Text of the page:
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There are two distinct locations in Dorset that have been the focus of my work in recent years, namely Briantspuddle Heath and Ball Hill near Plush. These places are like “open air studios” for me, places that I go back to over and over again and where I am able to work relatively undisturbed. I feel a bit like an agricultural worker from a bygone era working the land: I have spent so much time there that I feel as though I have been woven into the very fabric of the place. My preference is to work outside, directly from the subject and without preparatory sketches - what you see, hear, smell and the unexpected things that nature has to offer all go into the melting pot. Very often organic matter, insects and detritus become embedded in the paint, so that elements of the actual landscape become part of the painting. In fact, over the last few years, the paintings have developed a pronounced tendency to “grow” beyond the traditional rectilinear square stretcher and occupy an area embracing characteristics of both sculpture and painting.


The paintings are as much about the development of a personal language as they are about landscape. My attitude towards painting is that anything goes – scratching the paint with a stick, scraping the paint off and throwing it back on to the canvas, whilst also embracing the serendipity of what happens on the palette. If the day’s work has not gone well I will scrape back and then return again and again to the same spot, recording the time and the date of each session until I am happy with the result. Consequently the ghosts of earlier visits, in the form of gradually congealing paint, play their part in the finished work, and the location, time and date of the final session becomes the title of the work. Such paintings have an “excavated” quality, and water-filled holes, the result of repeated visits to the same spots, add credence to this.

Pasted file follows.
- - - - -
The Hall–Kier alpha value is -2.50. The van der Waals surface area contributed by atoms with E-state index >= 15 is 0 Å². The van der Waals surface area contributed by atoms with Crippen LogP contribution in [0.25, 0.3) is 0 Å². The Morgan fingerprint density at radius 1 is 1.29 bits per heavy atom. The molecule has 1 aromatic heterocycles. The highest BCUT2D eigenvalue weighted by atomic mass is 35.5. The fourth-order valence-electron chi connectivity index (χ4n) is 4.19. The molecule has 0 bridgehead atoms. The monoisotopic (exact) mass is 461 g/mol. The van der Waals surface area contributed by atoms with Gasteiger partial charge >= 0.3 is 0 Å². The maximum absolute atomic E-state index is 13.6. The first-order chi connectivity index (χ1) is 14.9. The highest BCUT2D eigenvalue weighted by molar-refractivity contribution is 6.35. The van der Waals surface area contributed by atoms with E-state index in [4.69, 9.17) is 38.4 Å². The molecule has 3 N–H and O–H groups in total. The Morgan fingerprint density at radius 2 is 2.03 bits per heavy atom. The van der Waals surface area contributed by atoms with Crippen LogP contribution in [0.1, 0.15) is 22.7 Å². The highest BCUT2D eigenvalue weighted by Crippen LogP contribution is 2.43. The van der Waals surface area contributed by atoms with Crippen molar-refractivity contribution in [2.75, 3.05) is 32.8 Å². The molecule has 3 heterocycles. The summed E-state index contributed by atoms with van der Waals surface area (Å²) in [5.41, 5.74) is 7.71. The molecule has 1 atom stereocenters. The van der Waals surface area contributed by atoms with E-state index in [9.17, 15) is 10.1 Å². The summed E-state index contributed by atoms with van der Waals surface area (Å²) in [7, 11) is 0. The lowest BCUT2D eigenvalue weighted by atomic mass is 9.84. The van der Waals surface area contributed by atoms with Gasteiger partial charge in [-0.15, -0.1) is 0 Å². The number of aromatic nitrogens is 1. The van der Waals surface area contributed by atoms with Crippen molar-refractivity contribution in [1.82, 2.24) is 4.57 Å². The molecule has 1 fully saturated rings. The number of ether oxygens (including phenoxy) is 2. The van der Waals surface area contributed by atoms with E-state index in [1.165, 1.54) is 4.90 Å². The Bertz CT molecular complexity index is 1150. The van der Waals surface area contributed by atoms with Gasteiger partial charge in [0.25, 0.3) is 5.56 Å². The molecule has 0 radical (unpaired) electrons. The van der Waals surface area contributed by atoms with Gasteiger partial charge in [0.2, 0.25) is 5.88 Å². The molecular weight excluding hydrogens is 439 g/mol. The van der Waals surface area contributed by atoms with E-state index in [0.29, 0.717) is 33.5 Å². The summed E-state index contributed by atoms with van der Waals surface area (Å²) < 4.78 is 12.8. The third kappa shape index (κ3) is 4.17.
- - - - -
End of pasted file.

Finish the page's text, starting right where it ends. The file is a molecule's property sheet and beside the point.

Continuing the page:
The titles of the paintings, consisting of the specific location, the date, and the time of starting and finishing, reflect the fact that these paintings are not endeavouring to capture a frozen moment but are very much about expressing what it is like to occupy a particular space over a defined period of time, embracing often quite considerable changes in the weather yet producing therefrom a harmonious whole.

Colin Bishop returning from work

5th October 2017

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